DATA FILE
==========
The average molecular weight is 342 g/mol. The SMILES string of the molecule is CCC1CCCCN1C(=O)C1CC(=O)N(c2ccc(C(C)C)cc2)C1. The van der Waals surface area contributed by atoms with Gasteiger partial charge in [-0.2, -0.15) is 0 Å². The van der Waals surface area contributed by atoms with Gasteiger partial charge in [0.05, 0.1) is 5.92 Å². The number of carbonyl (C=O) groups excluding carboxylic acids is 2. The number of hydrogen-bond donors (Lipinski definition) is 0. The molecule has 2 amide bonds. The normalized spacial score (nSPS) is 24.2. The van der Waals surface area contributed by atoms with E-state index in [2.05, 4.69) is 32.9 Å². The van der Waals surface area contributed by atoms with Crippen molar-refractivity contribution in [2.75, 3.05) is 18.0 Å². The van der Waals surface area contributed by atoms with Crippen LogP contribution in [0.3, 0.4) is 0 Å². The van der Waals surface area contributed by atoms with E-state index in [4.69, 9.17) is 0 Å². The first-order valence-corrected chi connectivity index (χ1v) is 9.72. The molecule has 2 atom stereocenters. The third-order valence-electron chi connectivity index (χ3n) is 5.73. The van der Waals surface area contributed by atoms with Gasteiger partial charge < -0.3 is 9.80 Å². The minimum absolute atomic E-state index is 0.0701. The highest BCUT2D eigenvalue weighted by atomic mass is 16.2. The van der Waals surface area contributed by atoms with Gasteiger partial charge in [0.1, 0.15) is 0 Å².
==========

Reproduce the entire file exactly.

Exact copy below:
The average molecular weight is 342 g/mol. The SMILES string of the molecule is CCC1CCCCN1C(=O)C1CC(=O)N(c2ccc(C(C)C)cc2)C1. The van der Waals surface area contributed by atoms with Gasteiger partial charge in [-0.2, -0.15) is 0 Å². The van der Waals surface area contributed by atoms with Gasteiger partial charge in [0.05, 0.1) is 5.92 Å². The number of carbonyl (C=O) groups excluding carboxylic acids is 2. The number of hydrogen-bond donors (Lipinski definition) is 0. The molecule has 2 amide bonds. The normalized spacial score (nSPS) is 24.2. The van der Waals surface area contributed by atoms with E-state index in [2.05, 4.69) is 32.9 Å². The van der Waals surface area contributed by atoms with Crippen molar-refractivity contribution in [2.75, 3.05) is 18.0 Å². The van der Waals surface area contributed by atoms with Crippen LogP contribution in [0.3, 0.4) is 0 Å². The van der Waals surface area contributed by atoms with E-state index in [4.69, 9.17) is 0 Å². The first-order valence-corrected chi connectivity index (χ1v) is 9.72. The molecule has 2 atom stereocenters. The third-order valence-electron chi connectivity index (χ3n) is 5.73. The van der Waals surface area contributed by atoms with Gasteiger partial charge < -0.3 is 9.80 Å². The minimum absolute atomic E-state index is 0.0701. The highest BCUT2D eigenvalue weighted by atomic mass is 16.2. The van der Waals surface area contributed by atoms with Gasteiger partial charge in [0.1, 0.15) is 0 Å².